ITC Berkeley Oldstyle
The University of California Old Style, the basis for ITC Berkeley Oldstyle, was one of Frederic Goudy’s favorite designs. In 1937, a friend asked Goudy if he would consider drawing a face for the exclusive use of the University of California Press at Berkeley. Goudy accepted the task gladly and, a little over a year later, produced the foundation for the new type family.
ITC Berkeley Oldstyle carries the flavor and dynamics of the Goudy’s original University of California Old Style without being a slavish copy. In fact, there is a little of several other Goudy designs in ITC Berkeley Oldstyle: Kennerly, Goudy Oldstyle, Deepdene, and even a hint of Booklet Oldstyle. The design is characterized by its calligraphic weight stress, smooth weight transitions, and classic x–height. These traits, in addition to the ample ascenders and descenders, provide for both high levels of character legibility and text color that is light and inviting.
Mark van Bronkhorst claims he had parking lot signs in mind when he designed ITC Conduit “It’s the kind of lettering you might find on boilers, assembly diagrams, and desiccant packets: plain, grid–based, visually incompetent, yet legible and direct.” Unlike most typefaces, where each letter is carefully rendered, ITC Conduit was constructed from a set of character parts: straight strokes and round corners.
It’s hard to imagine a typographer referring to ITC Conduit as being beautiful–or even handsome. “Quirky” doesn’t quite fit the description either; although letters like the lowercase ‘g’ and ‘s’ are clearly idiosyncratic. Somehow it’s naive shapes, and graceless proportions strike a familiar chord. Or, as Erik Spiekermann said, “The beauty in ITC Conduit is that it doesn’t pretend to be anything that it’s not. It may not be pretty, but it is versatile, legible and easy to work with – a wonderfully stupid typeface.”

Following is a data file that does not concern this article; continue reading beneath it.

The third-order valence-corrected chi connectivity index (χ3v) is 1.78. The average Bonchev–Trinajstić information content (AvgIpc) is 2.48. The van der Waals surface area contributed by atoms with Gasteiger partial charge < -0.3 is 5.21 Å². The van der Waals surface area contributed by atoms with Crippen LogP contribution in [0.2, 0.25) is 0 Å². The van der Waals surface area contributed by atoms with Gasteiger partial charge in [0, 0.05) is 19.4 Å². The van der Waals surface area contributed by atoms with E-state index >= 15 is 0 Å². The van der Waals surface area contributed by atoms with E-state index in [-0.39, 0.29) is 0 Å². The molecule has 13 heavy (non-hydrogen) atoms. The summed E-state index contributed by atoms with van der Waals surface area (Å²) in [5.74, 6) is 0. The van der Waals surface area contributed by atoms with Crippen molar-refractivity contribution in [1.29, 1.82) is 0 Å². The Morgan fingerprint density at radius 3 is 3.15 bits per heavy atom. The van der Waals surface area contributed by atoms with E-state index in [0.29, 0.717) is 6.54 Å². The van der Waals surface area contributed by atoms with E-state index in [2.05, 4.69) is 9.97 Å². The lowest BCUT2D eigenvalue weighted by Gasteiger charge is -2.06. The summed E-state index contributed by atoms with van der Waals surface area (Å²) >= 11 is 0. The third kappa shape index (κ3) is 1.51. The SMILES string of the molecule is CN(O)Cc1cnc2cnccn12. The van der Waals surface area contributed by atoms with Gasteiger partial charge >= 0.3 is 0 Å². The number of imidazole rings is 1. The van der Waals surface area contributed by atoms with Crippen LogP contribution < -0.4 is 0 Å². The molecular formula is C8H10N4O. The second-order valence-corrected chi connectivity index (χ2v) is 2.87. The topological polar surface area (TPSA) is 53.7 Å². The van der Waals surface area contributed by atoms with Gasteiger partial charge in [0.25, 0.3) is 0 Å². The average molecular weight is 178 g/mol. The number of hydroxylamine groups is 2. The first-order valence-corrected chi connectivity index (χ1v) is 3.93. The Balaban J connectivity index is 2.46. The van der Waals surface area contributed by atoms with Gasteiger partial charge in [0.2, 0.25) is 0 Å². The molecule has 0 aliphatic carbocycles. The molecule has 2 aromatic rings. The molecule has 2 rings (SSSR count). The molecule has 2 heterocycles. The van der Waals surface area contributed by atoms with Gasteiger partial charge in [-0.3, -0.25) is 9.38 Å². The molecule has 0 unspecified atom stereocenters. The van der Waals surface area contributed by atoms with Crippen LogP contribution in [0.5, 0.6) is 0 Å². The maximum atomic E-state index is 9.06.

- Allan Haley is Director of Words & Letters at Monotype Imaging. Here he is responsible for strategic planning and creative implementation of just about everything related to typeface designs. He is also responsible for editorial content for the company’s type libraries and Web sites.
- Prior to working for Monotype, Mr. Haley was Principal of Resolution, a consulting firm with expertise in fonts, font technology, type and typographic communication. He was also executive vice president of International Typeface Corporation.
- Mr. Haley is ex officio Chairman of the Board of the Society of Typographic Aficionados, and past President of the New York Type Directors Club. He is highly regarded as an educator and is a frequently requested speaker at national computer and design conferences.
- Mr. Haley is also a prolific writer, with five books on type and graphic communication and hundreds of articles for graphic design publications to his credit.